Logic Puzzle, can any one solve this?

Suppose someone tells you that the number of marbles in a jar is 100 with a margin of error of 5, and that 5 has a margin of error 2.

What is the true margin of error of the number of marbles in the jar expressed as a single number?

Hopefully this question should be hard enough to be a puzzle.

Re: Logic Puzzle, can any one solve this?

Seven, no?

The margin of error could be as much as 7 and as little as 3, so we should account for a margin of error at greatest of seven.

I'm not sure, maybe I don't have the best idea of what is meant by margin of error, but it makes sense to me.

Re: Logic Puzzle, can any one solve this?

I'm not sure if you can stack margin of errors like that.

Re: Logic Puzzle, can any one solve this?

Quote:

Originally Posted by

**Sneaky** Suppose someone tells you that the number of marbles in a jar is 100 with a margin of error of 5, and that 5 has a margin of error 2.

What is the true margin of error of the number of marbles in the jar expressed as a single number?

Hopefully this question should be hard enough to be a puzzle.

Well, the margin of error on 100 could be 7 or 6 or 5 or 4 or 3

If all margins of error are equally likely, would it not make sense to take the average margin of error?

(7 + 6 + 5 + 4 + 3)/5 = 5

My guess is margin of error stays 5, but I don't like it.

If the largest margin of error could be 7, then shouldn't we consider that...just to be safe?

As eulcer observed?

(Thinking)

Re: Logic Puzzle, can any one solve this?

I think I figured it out.

If the margin of error is 5 with a margin of error of 2, then, the number of marbles can be

Code:

`93 94 95 96 97 98 99 100 101 102 103 104 105 106 107 // error of 7`

94 95 96 97 98 99 100 101 102 103 104 105 106 // error of 6

95 96 97 98 99 100 101 102 103 104 105 // error of 5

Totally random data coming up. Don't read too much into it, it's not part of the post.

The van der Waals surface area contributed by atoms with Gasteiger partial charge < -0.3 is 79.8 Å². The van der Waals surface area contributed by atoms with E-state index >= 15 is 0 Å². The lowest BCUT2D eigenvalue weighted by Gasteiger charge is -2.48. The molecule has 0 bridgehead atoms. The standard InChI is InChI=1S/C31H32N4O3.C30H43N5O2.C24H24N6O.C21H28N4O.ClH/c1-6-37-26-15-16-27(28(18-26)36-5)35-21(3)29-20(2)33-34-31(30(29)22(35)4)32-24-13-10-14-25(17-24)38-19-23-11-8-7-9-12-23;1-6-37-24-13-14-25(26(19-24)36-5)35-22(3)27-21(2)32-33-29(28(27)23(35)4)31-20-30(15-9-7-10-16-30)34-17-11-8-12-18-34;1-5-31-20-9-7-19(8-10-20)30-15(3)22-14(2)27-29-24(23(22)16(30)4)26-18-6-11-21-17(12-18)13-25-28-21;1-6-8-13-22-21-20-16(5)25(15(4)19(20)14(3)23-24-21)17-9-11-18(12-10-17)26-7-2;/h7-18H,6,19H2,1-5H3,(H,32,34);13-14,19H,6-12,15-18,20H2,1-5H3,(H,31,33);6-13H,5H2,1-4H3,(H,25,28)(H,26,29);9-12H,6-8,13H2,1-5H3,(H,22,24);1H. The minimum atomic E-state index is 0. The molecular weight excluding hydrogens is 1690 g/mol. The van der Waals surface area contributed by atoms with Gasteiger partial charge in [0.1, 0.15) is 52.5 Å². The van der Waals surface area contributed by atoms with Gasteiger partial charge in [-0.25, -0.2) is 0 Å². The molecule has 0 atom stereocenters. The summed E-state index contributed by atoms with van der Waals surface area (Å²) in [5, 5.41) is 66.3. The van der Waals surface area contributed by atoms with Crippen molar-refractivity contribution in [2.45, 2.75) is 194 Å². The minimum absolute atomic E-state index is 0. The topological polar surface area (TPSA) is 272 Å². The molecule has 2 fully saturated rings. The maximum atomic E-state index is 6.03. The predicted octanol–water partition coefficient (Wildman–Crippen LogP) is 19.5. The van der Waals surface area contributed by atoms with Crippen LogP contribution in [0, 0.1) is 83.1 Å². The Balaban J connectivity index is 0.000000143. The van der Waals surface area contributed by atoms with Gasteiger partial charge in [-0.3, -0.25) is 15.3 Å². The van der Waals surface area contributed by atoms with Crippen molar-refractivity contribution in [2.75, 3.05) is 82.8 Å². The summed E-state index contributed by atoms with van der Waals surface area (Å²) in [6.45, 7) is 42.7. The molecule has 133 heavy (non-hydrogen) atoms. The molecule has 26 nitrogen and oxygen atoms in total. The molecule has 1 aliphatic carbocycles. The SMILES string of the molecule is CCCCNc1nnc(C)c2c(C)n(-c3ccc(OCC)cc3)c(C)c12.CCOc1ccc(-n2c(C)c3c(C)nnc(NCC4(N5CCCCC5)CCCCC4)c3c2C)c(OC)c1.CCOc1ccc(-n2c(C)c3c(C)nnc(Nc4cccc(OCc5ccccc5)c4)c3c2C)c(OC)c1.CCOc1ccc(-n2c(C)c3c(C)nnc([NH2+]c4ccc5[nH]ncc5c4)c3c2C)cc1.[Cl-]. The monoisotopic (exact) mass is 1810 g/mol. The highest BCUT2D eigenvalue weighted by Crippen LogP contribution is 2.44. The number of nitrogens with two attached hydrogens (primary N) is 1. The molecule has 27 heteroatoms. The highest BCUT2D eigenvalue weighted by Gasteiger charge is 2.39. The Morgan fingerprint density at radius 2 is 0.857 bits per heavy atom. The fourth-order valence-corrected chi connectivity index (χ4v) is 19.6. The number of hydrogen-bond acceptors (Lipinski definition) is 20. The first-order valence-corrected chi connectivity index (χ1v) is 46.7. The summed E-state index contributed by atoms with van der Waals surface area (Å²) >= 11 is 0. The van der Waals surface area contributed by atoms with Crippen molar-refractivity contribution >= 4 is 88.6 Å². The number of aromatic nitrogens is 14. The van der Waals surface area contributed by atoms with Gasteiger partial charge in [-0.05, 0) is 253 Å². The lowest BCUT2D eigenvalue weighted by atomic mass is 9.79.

96 97 98 99 100 101 102 103 104 // error of 4

97 98 99 100 101 102 103 // error of 3

Does anyone see where to go from here, how do I express the margin of error as a single number? Seems like you can have a margin of error but some parts of it are more likely of appearing.

So there's 55 numbers.

93: 1/55

94: 2/55

95: 3/55

96: 4/55

97: 5/55

98: 5/55

99: 5/55

100: 5/55

101: 5/55

102: 5/55

103: 5/55

104: 4/55

105: 3/55

106: 2/55

107: 1/55

Re: Logic Puzzle, can any one solve this?

Quote:

Originally Posted by

**Sneaky** I think I figured it out.

If the margin of error is 5 with a margin of error of 2, then, the number of marbles can be

Code:

`93 94 95 96 97 98 99 100 101 102 103 104 105 106 107 // error of 7`

94 95 96 97 98 99 100 101 102 103 104 105 106 // error of 6

95 96 97 98 99 100 101 102 103 104 105 // error of 5

96 97 98 99 100 101 102 103 104 // error of 4

97 98 99 100 101 102 103 // error of 3

Does anyone see where to go from here, how do I express the margin of error as a single number? Seems like you can have a margin of error but some parts of it are more likely of appearing.

So there's 55 numbers.

93: 1/55

94: 2/55

95: 3/55

96: 4/55

97: 5/55

98: 5/55

99: 5/55

100: 5/55

101: 5/55

102: 5/55

103: 5/55

104: 4/55

105: 3/55

106: 2/55

107: 1/55

You should first decide what the term "margin of error" means, it is ambiguous. From what you post it seems you think is is the semi-range.

You seem to assume that you have uniform distributions for your first two margin of error values, but you will not have a uniform distribution for the final result.

CB